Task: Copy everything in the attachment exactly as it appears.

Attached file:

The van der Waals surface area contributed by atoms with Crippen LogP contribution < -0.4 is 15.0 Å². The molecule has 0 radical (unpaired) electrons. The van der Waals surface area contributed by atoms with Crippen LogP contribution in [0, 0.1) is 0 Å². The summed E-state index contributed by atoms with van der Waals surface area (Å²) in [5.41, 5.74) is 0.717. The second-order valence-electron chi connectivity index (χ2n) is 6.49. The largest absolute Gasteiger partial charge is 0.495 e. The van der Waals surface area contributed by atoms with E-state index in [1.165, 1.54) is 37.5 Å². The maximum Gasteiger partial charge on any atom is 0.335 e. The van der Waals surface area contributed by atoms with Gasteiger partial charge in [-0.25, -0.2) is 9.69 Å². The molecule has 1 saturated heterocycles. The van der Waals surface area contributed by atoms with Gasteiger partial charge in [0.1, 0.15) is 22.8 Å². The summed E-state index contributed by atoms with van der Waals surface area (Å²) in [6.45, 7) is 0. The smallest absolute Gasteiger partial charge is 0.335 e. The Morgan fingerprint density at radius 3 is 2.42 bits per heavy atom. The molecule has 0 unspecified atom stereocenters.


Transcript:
The van der Waals surface area contributed by atoms with Crippen LogP contribution < -0.4 is 15.0 Å². The molecule has 0 radical (unpaired) electrons. The van der Waals surface area contributed by atoms with Crippen LogP contribution in [0, 0.1) is 0 Å². The summed E-state index contributed by atoms with van der Waals surface area (Å²) in [5.41, 5.74) is 0.717. The second-order valence-electron chi connectivity index (χ2n) is 6.49. The largest absolute Gasteiger partial charge is 0.495 e. The van der Waals surface area contributed by atoms with E-state index in [1.165, 1.54) is 37.5 Å². The maximum Gasteiger partial charge on any atom is 0.335 e. The van der Waals surface area contributed by atoms with Gasteiger partial charge in [-0.25, -0.2) is 9.69 Å². The molecule has 1 saturated heterocycles. The van der Waals surface area contributed by atoms with Gasteiger partial charge in [0.1, 0.15) is 22.8 Å². The summed E-state index contributed by atoms with van der Waals surface area (Å²) in [6.45, 7) is 0. The smallest absolute Gasteiger partial charge is 0.335 e. The Morgan fingerprint density at radius 3 is 2.42 bits per heavy atom. The molecule has 0 unspecified atom stereocenters.